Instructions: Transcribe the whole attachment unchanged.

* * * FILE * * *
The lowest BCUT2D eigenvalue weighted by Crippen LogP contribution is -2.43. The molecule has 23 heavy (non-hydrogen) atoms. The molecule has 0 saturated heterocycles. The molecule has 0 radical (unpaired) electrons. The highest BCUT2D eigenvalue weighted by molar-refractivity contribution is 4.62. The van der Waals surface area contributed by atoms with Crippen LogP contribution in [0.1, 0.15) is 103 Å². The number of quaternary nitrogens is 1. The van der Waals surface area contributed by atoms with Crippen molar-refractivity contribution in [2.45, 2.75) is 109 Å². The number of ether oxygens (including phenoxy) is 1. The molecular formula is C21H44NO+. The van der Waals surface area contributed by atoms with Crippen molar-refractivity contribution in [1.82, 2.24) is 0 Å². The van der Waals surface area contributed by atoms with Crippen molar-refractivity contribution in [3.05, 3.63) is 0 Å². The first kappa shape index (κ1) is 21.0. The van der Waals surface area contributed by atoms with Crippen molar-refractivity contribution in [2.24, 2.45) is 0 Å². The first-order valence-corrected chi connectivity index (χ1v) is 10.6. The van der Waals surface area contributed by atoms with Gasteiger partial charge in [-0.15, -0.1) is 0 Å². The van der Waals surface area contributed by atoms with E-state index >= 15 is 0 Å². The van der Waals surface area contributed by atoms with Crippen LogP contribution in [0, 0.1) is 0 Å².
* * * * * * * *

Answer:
The lowest BCUT2D eigenvalue weighted by Crippen LogP contribution is -2.43. The molecule has 23 heavy (non-hydrogen) atoms. The molecule has 0 saturated heterocycles. The molecule has 0 radical (unpaired) electrons. The highest BCUT2D eigenvalue weighted by molar-refractivity contribution is 4.62. The van der Waals surface area contributed by atoms with Crippen LogP contribution in [0.1, 0.15) is 103 Å². The number of quaternary nitrogens is 1. The van der Waals surface area contributed by atoms with Crippen molar-refractivity contribution in [2.45, 2.75) is 109 Å². The number of ether oxygens (including phenoxy) is 1. The molecular formula is C21H44NO+. The van der Waals surface area contributed by atoms with Crippen molar-refractivity contribution in [1.82, 2.24) is 0 Å². The van der Waals surface area contributed by atoms with Crippen molar-refractivity contribution in [3.05, 3.63) is 0 Å². The first kappa shape index (κ1) is 21.0. The van der Waals surface area contributed by atoms with Crippen molar-refractivity contribution in [2.24, 2.45) is 0 Å². The first-order valence-corrected chi connectivity index (χ1v) is 10.6. The van der Waals surface area contributed by atoms with Gasteiger partial charge in [-0.15, -0.1) is 0 Å². The van der Waals surface area contributed by atoms with E-state index >= 15 is 0 Å². The van der Waals surface area contributed by atoms with Crippen LogP contribution in [0, 0.1) is 0 Å².